-- My workshop blog can be found at http://daves-workshop.blogspot.com

View HokieMojo's profile

HokieMojo

2101 posts in 2383 days


#4 posted 03-19-2010 11:27 PM

makes sense. thanks for the info.

View Jim Bertelson's profile

Jim Bertelson

3661 posts in 1819 days


#5 posted 03-20-2010 01:21 AM

David
You are running a neater electrical ship than I am, although mine is code. When I tear down the old cabinets and that old built in bench, I am going to also either do the same thing you are doing, or run in conduit. Havent’ decided yet. I kinda favor new sheet rock in much of the shop, since it is beat up, and bring the shop and garage into line with the quality of the rest of the house. I would probably have someone else come and do the sheetrock although I might do the electrical. Not sure.

Want better placement of outlets and more of them. Since there are only a couple of things running at once that are real draws, like the DC and one of the saws, the total amperage pull isn’t that bad. And I have the saws and the DC on their own 240 circuits. So the 120 circuits don’t really have a too much load. The lights are probably the biggest load other than the 240 stuff. I am blessed with two subpanels in the garage area, which gives me a lot of options…......one was already here in 1985, the other was put in in 1991 for another addition. The one that was put there in 1991 fires two dedicated circuits to my computer desk as of a few years ago, since as the wire flies, it is quite close to my study.

Building a tote for some T-allen wrenches, and replacing my old Q&D that sits next to my soldering station, magnifying light, etc. I realized I had two rulers on my measurement tote that I really wasn’t using anymore, and the 18” Incra precision rules, all three, would fit neatly in the freed up slots. The old rulers will go on the RAS dedicated tote. Those precision rules from Incra are the cat’s meow.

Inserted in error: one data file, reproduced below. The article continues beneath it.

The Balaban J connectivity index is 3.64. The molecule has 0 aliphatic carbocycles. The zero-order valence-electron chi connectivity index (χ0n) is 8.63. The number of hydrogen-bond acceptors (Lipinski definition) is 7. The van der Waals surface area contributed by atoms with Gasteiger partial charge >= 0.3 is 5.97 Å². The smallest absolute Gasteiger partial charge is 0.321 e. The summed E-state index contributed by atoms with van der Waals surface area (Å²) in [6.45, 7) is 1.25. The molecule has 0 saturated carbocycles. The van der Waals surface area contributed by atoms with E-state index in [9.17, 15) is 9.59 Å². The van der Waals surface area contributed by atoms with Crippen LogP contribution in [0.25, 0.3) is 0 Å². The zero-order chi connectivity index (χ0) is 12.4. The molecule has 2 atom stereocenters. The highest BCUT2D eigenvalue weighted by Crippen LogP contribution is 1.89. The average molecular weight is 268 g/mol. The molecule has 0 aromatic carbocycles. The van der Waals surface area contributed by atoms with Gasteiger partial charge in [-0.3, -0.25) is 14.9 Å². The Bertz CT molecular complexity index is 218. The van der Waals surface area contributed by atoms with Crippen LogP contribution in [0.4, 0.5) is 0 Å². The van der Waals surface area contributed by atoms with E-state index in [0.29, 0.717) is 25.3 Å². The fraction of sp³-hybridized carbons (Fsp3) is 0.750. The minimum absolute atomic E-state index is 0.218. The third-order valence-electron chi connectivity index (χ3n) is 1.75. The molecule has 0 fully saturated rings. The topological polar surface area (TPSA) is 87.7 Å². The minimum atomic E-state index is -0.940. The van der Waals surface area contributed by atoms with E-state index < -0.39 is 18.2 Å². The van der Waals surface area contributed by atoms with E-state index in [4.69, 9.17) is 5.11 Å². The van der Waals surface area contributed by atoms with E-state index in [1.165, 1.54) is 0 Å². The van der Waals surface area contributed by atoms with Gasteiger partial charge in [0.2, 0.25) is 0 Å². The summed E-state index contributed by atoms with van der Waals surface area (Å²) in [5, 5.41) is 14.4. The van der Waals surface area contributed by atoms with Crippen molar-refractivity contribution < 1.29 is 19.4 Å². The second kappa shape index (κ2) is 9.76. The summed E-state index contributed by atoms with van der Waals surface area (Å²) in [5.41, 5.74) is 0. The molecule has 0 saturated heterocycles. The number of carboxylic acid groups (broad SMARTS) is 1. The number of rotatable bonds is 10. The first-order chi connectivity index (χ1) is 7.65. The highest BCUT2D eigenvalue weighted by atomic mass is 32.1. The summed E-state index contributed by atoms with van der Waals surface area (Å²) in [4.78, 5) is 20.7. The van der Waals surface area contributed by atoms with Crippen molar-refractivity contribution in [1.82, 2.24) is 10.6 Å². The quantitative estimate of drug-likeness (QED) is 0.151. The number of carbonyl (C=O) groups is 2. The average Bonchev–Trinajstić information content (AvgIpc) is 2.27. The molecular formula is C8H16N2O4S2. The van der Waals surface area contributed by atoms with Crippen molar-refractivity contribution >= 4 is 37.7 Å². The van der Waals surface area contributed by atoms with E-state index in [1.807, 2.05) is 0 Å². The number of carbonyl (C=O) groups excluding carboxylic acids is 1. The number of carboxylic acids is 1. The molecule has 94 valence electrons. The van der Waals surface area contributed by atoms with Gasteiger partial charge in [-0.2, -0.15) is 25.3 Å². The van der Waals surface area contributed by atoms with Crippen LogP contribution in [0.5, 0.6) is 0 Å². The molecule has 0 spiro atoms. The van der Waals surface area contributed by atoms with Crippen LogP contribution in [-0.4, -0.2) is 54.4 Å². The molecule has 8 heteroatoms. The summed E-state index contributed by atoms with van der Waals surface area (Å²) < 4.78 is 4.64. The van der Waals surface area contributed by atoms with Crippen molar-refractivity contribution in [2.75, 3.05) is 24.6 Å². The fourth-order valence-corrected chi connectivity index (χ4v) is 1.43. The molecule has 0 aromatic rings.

I am building the totes out of 1/2 inch MDF with routed dados for the joints, glued. They are so tight I won’t need any other fasteners. Finish them up tomorrow morning. I am now resting at the computer, creating verbal mayhem as usual.

-- Jim, Anchorage Alaska

View dbhost's profile

dbhost

5385 posts in 1886 days


#6 posted 03-20-2010 09:46 AM

My sheet rock is coming down due to prior damage (flood) before I owned the house. It appears that there was a roof leak that was fixed, but the rock in the garage never was… This gives me a good reason to remove the sheet rock and put in the insulation and electrical…

I am planning on the electrical runs thus…

240V feeder goes to nothing initially. Most likely candidate will be a 18K BTU LG Air Conditioner with heat… I may eventually upgrade to a bigger table saw / or dust collector, but will upgrade circuits from 110V hook the other side of the bus up….

The remaining circuits are going to be for 20 Amp for the DC, 20 amp for the main tool running, and 20 amp for the off possibility of needing the shop vac at the same time… Or maybe a shop radio or whatever…

-- My workshop blog can be found at http://daves-workshop.blogspot.com

View Jim Bertelson's profile

Jim Bertelson

3661 posts in 1819 days


#7 posted 03-20-2010 06:03 PM

My sheet rock has just suffered general abuse over the years, mostly form me…......the product of living in the same house for 25 years. So it may be easier to remove it than patch and repaint it. Then I could run wire very easily before it goes back up. I suspect it might solve a number of self created issues for me. But, we’ll see.

Sounds like you have plenty or room to add more circuits. I have a lot of circuits, but not much is running at one time, unless you count battery chargers and such. Getting stuff on 240 seems to have eliminated any overload issues, although I have never had a breaker go off.

-- Jim, Anchorage Alaska